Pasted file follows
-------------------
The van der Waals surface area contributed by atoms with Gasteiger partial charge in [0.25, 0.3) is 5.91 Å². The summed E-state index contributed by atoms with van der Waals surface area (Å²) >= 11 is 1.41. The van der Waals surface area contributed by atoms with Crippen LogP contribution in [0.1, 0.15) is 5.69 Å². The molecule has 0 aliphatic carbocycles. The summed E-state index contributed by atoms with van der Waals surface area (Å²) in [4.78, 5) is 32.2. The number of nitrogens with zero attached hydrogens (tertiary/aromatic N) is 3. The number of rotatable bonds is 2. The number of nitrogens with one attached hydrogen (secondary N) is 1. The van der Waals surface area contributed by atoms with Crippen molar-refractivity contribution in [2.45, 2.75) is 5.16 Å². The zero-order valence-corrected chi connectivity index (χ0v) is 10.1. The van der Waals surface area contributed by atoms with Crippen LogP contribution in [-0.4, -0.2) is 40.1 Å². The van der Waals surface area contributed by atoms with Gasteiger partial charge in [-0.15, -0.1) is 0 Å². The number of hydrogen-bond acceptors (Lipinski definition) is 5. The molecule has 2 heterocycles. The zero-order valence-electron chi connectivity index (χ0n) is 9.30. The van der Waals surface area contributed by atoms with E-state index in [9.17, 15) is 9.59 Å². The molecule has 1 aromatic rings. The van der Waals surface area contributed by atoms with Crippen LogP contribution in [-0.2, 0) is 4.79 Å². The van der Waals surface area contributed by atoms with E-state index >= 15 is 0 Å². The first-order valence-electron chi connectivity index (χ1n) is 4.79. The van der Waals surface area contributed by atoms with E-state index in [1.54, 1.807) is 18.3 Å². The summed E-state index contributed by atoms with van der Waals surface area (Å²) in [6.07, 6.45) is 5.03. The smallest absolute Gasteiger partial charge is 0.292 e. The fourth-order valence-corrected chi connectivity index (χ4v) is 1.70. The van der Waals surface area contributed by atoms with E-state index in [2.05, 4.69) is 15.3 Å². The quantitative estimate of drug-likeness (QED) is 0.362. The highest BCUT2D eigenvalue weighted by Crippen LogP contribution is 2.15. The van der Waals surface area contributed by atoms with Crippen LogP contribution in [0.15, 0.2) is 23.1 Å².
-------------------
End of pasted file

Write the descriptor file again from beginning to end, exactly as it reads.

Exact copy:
The van der Waals surface area contributed by atoms with Gasteiger partial charge in [0.25, 0.3) is 5.91 Å². The summed E-state index contributed by atoms with van der Waals surface area (Å²) >= 11 is 1.41. The van der Waals surface area contributed by atoms with Crippen LogP contribution in [0.1, 0.15) is 5.69 Å². The molecule has 0 aliphatic carbocycles. The summed E-state index contributed by atoms with van der Waals surface area (Å²) in [4.78, 5) is 32.2. The number of nitrogens with zero attached hydrogens (tertiary/aromatic N) is 3. The number of rotatable bonds is 2. The number of nitrogens with one attached hydrogen (secondary N) is 1. The van der Waals surface area contributed by atoms with Crippen molar-refractivity contribution in [2.45, 2.75) is 5.16 Å². The zero-order valence-corrected chi connectivity index (χ0v) is 10.1. The van der Waals surface area contributed by atoms with Crippen LogP contribution in [-0.4, -0.2) is 40.1 Å². The van der Waals surface area contributed by atoms with Gasteiger partial charge in [-0.15, -0.1) is 0 Å². The number of hydrogen-bond acceptors (Lipinski definition) is 5. The molecule has 2 heterocycles. The zero-order valence-electron chi connectivity index (χ0n) is 9.30. The van der Waals surface area contributed by atoms with E-state index in [9.17, 15) is 9.59 Å². The molecule has 1 aromatic rings. The van der Waals surface area contributed by atoms with Crippen LogP contribution in [-0.2, 0) is 4.79 Å². The van der Waals surface area contributed by atoms with E-state index >= 15 is 0 Å². The first-order valence-electron chi connectivity index (χ1n) is 4.79. The van der Waals surface area contributed by atoms with E-state index in [1.54, 1.807) is 18.3 Å². The summed E-state index contributed by atoms with van der Waals surface area (Å²) in [6.07, 6.45) is 5.03. The smallest absolute Gasteiger partial charge is 0.292 e. The fourth-order valence-corrected chi connectivity index (χ4v) is 1.70. The van der Waals surface area contributed by atoms with E-state index in [2.05, 4.69) is 15.3 Å². The quantitative estimate of drug-likeness (QED) is 0.362. The highest BCUT2D eigenvalue weighted by Crippen LogP contribution is 2.15. The van der Waals surface area contributed by atoms with Crippen LogP contribution in [0.15, 0.2) is 23.1 Å².